Leo Durocher: Baseball’s Prodigal Son



In his newest book, Paul Dickson ’60 tells the story of one of the most memorable characters ever to walk onto a baseball field: Leo Durocher. As a shortstop, Durocher was a member of two of the most celebrated teams in baseball history— the 1928 “Murderers Row” Yankees and 1934 “Gashouse Gang” Cardinals— as well as the Brooklyn Dodgers. When his playing days ended, Durocher moved on to a stellar career as manager of the Dodgers, Giants (with which he won the 1954 World Series), Cubs, and Astros. He was posthumously inducted into the Baseball Hall of Fame in 1994.

Known for his combative style both on and off the field—Durocher ranks fourth on the all-time list of most-ejected MLB managers, regularly instructed his pitchers to hit batters, and was known to bully teammates and fans alike—Durocher was baseball’s quintessential bad guy. Questionable behavior aside, he was also a key player in racial integration in baseball, helping Jackie Robinson gain acceptance and providing much needed support to a slumping rookie named Willie Mays. His keen sense of humor led to roles playing himself on Mr. Ed, The Munsters and other television shows of the era.

As Dickson notes in his introduction, Durocher’s penchant for periodically changing his own story sometimes makes it hard to separate fact from the more colorful fiction, including the origin of one of our culture’s most iconic phrases: Nice guys finish last. But pinstripe-grey areas aside, Dickson keeps his eye on the ball to give readers an insightful look at one of baseball’s most pugnacious personalities.

Global Christianity and the Black Atlantic: Tuskegee, Colonialism and the Shaping of African Industrial Education



In Global Christianity and the Black Atlantic, Andrew E. Barnes ’75 examines how African and African American Protestant leaders joined together at the turn of the 20th century to promote an industrial education system based on the principles upon which Booker T. Washington’s Tuskegee Institute was founded.

“I did not begin seeking to illuminate the importance of Booker T. Washington for African Christians,” says Barnes. “But I became intrigued by the glorification in African newspapers of Washington as a Christian trailblazer and of Tuskegee as a new ‘Geneva,’ that is, a training school for leaders of a new, consciously African form of Christianity.”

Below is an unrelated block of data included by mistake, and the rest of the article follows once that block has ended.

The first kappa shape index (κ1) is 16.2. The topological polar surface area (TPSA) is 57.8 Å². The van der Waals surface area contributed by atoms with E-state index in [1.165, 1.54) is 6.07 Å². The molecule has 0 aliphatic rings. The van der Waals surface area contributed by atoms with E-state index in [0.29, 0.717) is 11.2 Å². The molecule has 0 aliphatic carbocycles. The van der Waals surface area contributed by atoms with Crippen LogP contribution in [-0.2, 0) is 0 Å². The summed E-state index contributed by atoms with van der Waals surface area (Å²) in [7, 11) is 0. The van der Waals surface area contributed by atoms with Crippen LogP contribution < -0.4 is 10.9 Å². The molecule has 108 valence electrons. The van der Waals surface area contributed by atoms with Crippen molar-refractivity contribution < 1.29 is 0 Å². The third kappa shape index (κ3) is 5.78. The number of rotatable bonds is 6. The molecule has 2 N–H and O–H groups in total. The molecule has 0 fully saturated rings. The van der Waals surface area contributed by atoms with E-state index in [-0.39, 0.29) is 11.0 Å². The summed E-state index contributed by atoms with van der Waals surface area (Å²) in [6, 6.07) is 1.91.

By examining previously unused African sources, including newspapers suppressed at the time by colonial authorities, Barnes tells the fascinating story of how two groups on opposite sides of the Atlantic developed a shared vision in an effort to produce a black Christian community that could withstand white dominance.

Love Unites Us: Winning the Freedom to Marry in America



While the landmark Obergefell v. Hodges decision in June 2015 gave same-sex couples the legal right to marry in the United States, that moment was just the latest step toward equality in a movement that began many years, and cases, before.

Love Unites Us shares the fascinating, many-layered story of the struggle and triumph for marriage rights for same-sex couples, as told by more than 40 attorneys, activists, and plaintiffs who played a part in its history—from Jack Baker and Michael McConnell, who applied for a marriage license in a Minnesota courthouse in 1970, to today. Though there are still many challenges to face on the road to equality, as Gabel-Brett, the director of education and public affairs for Lambda Legal, notes in the introduction, “Our movement, like every other civil rights movement, keeps moving forward by seeing and naming the barriers to justice and using every available strategy to overcome them.”

Life from Scratch: A Memoir of Food, Family and Forgiveness



“This is not the book I meant to write,” begins food blogger Sasha Martin (globaltableadventure.com) in the prologue for Life from Scratch, a finely wrought, emotionally resonant examination of food, family, and the search to find one’s place in the world. When Martin first conceived the idea for the book, she set an ambitious goal for herself: to eat her way around the world, visiting 195 countries and learning 195 recipes in 195 weeks, with her husband and young daughter in tow.